Volkswagen is launching four cheaper special editions of the T-Roc and Tiguan with reduced features in response to ongoing supply chain problems.
The automaker has plenty of stock of the new models, which means waiting lists will be shorter and the cars will hit showrooms this year.
SUVs eliminate some of the high-tech features that require scarce semiconductor chips, allowing VW to bypass supply bottlenecks.
For performance fans, there are T-Roc R and Tiguan R Grid editions for $5000 cheaper than the regular R variants of small and midsize SUVs.
The T-Roc R Grid Edition, powered by a 221kW/400Nm 2.0-litre turbo, is $54,300 and the Tiguan R Grid Edition with 235kW/400Nm from its 2.0-litre turbo is $63,900 before the roads.
If you can sacrifice frills but not performance, these Grid editions match the more expensive R versions in the 0-100kph sprint. The T-Roc cracks it in 4.9 seconds, the Tiguan in 5.1 seconds.
Grid models lose the R’s normal Matrix LED headlights, dynamic gauges, head-up display, Nappa leather upholstery, heated seats, and power tailgate. Safety-wise, side assist with rear cross-traffic alert has also been improved.
For some buyers, the move could be a blessing in disguise. There are some who want the performance, but complain about paying more for luxury or technology they don’t want or need.
The T-Roc R Grid Edition features 19-inch graphite alloys and bold-looking R Sport cloth/suede upholstery. The Tiguan version gets a black exterior styling package and the same seats.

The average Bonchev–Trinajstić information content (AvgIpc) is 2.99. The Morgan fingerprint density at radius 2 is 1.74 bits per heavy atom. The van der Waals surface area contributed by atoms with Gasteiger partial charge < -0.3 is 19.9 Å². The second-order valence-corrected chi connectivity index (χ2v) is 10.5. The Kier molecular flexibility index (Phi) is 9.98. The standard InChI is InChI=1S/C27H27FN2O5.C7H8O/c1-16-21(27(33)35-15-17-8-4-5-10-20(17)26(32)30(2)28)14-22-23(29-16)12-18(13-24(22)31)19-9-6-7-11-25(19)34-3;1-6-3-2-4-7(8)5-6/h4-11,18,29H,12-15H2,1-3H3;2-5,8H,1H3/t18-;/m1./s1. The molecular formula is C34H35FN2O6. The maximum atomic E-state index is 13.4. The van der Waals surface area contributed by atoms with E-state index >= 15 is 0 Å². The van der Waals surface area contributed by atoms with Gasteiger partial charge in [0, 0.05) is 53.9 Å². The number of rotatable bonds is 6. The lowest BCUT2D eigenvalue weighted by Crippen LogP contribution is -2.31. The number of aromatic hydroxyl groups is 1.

For those looking for practicality rather than performance, there are “Monochrome” special editions of the Tiguan and the seven-seat Tiguan Allspace.
Based on the striking 162TSI R Line versions of these SUVs, the monochrome editions feature black body styling, 90-percent tinted rear windows, gloss black 19-inch alloy wheels and complementary metallic paint.
But the 9.2-inch infotainment screen is replaced with a smaller 8-inch unit, there’s suede/fabric upholstery instead of leather, and heated power seats are absent.
There’s also no side assist with rear traffic alert or power liftgate: a shortage of the chips has forced VW to remove them from all 162TSI R-Line SUVs.
The Tiguan Monochrome is $53,390 and the Tiguan Allspace Monochrome is $55,690 before the roads: savings of $3,900 and $4,100 respectively off the regular versions.
For the open-air type, there’s also a Tiguan Allspace Adventure with a 162kW/350Nm 2.0-litre turbo engine.
While it’s by no means a proper off-roader, it’s more relevant to the bushes with smaller 17-inch wheels ready for snow chains, underbody protection, increased battery capacity, and a larger alternator, which is great for camping accessories.
There’s also a 60-litre larger boot (now a whopping 760 litres) thanks to the removal of the third row of seats.
The Adventure will be in showrooms next month for $51,990 before the roads: $5,000 less than a Tiguan Allspace 162TSI Elegance.
The Grid editions are here in December, while the monochrome SUVs arrive in January 2023, with dealers taking orders starting next week.